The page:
That being said, I still mostly blame the tourists. I think as a writer, it’s important for me to not only highlight destinations (go here! It’s great!), but to also emphasize responsibility so future generations can benefit from the place and enjoy it. There are a lot of great environmental travel blogs out there, and while this site deals more with the practical side of travel, I’ve talked about ruined places before and the need for better environmental protection many times.
But as tourists we ALSO have a responsibility to the destination. This is where consumer choice and power really come to us. If we frequent operators, hotels, and services that are destructive—not only to the environment, but also to the local economy—we can’t really be surprised when we encounter mass development and “ruined,” overcrowded attractions.
How you spend your money is your vote for whether or not you accept what companies do. You know why companies have jumped on the eco-friendly bandwagon? Money. Sure, some actually care about the environment, but for 99% of them, it’s money. People will pay more money if they feel like they’re positively impacting the environment. Wal-Mart executives are pretty open about the fact that they began selling eco-friendly and organic products because their customers were demanding it and there was money to be made.
I think the same is true in travel. We have a choice in the vendors we use, the hotels we stay in, and the tour operators we hire. Our dollars go very far in developing countries, and the businesses there will change if we demand it. Start demanding good environmental practices, and suddenly you’ll find them. If more and more people tell businesses that they want to see better environmental practices, they’ll happen. You’ve found a company underpaying or mistreating their local staff? Or partaking in destructive practices? Let them know and use their competitor. There’s a lot of information online that can help you learn more about companies to avoid:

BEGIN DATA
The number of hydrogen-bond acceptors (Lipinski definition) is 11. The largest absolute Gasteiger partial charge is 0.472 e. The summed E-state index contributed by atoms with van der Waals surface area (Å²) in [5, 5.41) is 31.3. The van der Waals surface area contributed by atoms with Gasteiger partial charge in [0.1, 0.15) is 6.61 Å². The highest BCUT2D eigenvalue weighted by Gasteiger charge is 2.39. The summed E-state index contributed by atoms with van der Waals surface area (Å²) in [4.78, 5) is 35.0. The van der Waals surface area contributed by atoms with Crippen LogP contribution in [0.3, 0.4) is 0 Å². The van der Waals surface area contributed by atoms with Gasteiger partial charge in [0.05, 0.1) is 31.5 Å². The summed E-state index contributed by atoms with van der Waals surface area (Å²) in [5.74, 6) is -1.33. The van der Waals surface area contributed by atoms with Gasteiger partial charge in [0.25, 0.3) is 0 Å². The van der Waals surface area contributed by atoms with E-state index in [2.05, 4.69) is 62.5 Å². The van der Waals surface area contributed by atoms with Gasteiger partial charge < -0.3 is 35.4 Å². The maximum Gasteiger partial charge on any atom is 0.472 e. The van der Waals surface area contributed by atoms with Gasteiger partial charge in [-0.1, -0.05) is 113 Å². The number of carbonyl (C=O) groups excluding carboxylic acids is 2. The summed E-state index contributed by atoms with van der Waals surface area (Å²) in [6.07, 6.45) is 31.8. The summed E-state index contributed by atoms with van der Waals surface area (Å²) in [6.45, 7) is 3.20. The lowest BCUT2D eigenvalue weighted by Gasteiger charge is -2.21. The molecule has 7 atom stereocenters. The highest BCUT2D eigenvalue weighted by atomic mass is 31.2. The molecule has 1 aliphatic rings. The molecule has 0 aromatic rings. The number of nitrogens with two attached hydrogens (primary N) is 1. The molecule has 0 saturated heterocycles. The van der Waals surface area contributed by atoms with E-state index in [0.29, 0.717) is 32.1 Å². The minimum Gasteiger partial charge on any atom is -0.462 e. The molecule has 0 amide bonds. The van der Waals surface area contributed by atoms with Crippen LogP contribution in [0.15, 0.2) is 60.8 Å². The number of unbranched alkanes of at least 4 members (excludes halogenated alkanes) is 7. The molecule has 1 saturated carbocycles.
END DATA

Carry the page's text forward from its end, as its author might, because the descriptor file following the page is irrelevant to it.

I feel that many people, when given the right information, will make the right choice. And as a travel writer, I’d like to encourage people to make that right choice. That means looking up the environmental record of the hotel or resort you’re staying in, choosing a tour company that is ecologically friendly, and avoiding destinations that are already overdeveloped. How do you do that? A little research and common sense.
We go to these places because they’re beautiful. We may never come back, but if we do, don’t we want the magic to still be there? Don’t we want our kids and grandkids to enjoy these places too?
We all bear some responsibility, but those whose money supports the ruinous ways bear the most.
It’s not the volume of travel that matters, but how that volume is handled. And we have a responsibility to ensure that the volume we create is well managed. Or you could very well be the last person to see that destination in all of its splendor.
Photo of Ko Phi Phi thanks to the Traveling Canucks. They’re a great blog. You should read them. I’m happy to announce that they’re now our regular contributors on family travel for this site.